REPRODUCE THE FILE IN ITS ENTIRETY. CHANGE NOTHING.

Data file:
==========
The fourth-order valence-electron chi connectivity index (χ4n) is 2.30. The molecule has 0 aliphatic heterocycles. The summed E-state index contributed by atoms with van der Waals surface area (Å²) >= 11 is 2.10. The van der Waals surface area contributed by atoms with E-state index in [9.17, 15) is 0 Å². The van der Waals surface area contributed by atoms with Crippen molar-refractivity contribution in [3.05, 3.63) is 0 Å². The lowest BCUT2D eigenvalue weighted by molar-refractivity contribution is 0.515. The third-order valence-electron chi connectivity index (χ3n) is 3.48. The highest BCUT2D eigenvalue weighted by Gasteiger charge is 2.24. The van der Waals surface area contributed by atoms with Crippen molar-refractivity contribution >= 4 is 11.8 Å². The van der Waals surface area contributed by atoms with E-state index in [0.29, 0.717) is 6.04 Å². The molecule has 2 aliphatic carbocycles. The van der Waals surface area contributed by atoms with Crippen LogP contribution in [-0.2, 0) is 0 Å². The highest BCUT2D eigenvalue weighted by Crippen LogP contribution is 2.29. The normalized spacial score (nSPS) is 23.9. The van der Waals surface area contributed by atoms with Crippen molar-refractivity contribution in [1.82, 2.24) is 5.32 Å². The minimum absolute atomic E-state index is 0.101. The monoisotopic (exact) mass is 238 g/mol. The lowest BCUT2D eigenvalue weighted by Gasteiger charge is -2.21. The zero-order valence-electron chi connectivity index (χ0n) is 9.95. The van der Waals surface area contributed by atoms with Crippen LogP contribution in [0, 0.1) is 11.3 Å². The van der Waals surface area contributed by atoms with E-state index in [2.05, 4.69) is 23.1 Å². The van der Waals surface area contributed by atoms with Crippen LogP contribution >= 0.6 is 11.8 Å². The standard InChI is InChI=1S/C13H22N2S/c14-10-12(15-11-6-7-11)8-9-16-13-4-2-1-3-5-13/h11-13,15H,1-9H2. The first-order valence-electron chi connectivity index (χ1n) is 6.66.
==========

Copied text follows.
The fourth-order valence-electron chi connectivity index (χ4n) is 2.30. The molecule has 0 aliphatic heterocycles. The summed E-state index contributed by atoms with van der Waals surface area (Å²) >= 11 is 2.10. The van der Waals surface area contributed by atoms with E-state index in [9.17, 15) is 0 Å². The van der Waals surface area contributed by atoms with Crippen molar-refractivity contribution in [3.05, 3.63) is 0 Å². The lowest BCUT2D eigenvalue weighted by molar-refractivity contribution is 0.515. The third-order valence-electron chi connectivity index (χ3n) is 3.48. The highest BCUT2D eigenvalue weighted by Gasteiger charge is 2.24. The van der Waals surface area contributed by atoms with Crippen molar-refractivity contribution >= 4 is 11.8 Å². The van der Waals surface area contributed by atoms with E-state index in [0.29, 0.717) is 6.04 Å². The molecule has 2 aliphatic carbocycles. The van der Waals surface area contributed by atoms with Crippen LogP contribution in [-0.2, 0) is 0 Å². The highest BCUT2D eigenvalue weighted by Crippen LogP contribution is 2.29. The normalized spacial score (nSPS) is 23.9. The van der Waals surface area contributed by atoms with Crippen molar-refractivity contribution in [1.82, 2.24) is 5.32 Å². The minimum absolute atomic E-state index is 0.101. The monoisotopic (exact) mass is 238 g/mol. The lowest BCUT2D eigenvalue weighted by Gasteiger charge is -2.21. The zero-order valence-electron chi connectivity index (χ0n) is 9.95. The van der Waals surface area contributed by atoms with Crippen LogP contribution in [0, 0.1) is 11.3 Å². The van der Waals surface area contributed by atoms with E-state index in [2.05, 4.69) is 23.1 Å². The van der Waals surface area contributed by atoms with Crippen LogP contribution >= 0.6 is 11.8 Å². The standard InChI is InChI=1S/C13H22N2S/c14-10-12(15-11-6-7-11)8-9-16-13-4-2-1-3-5-13/h11-13,15H,1-9H2. The first-order valence-electron chi connectivity index (χ1n) is 6.66.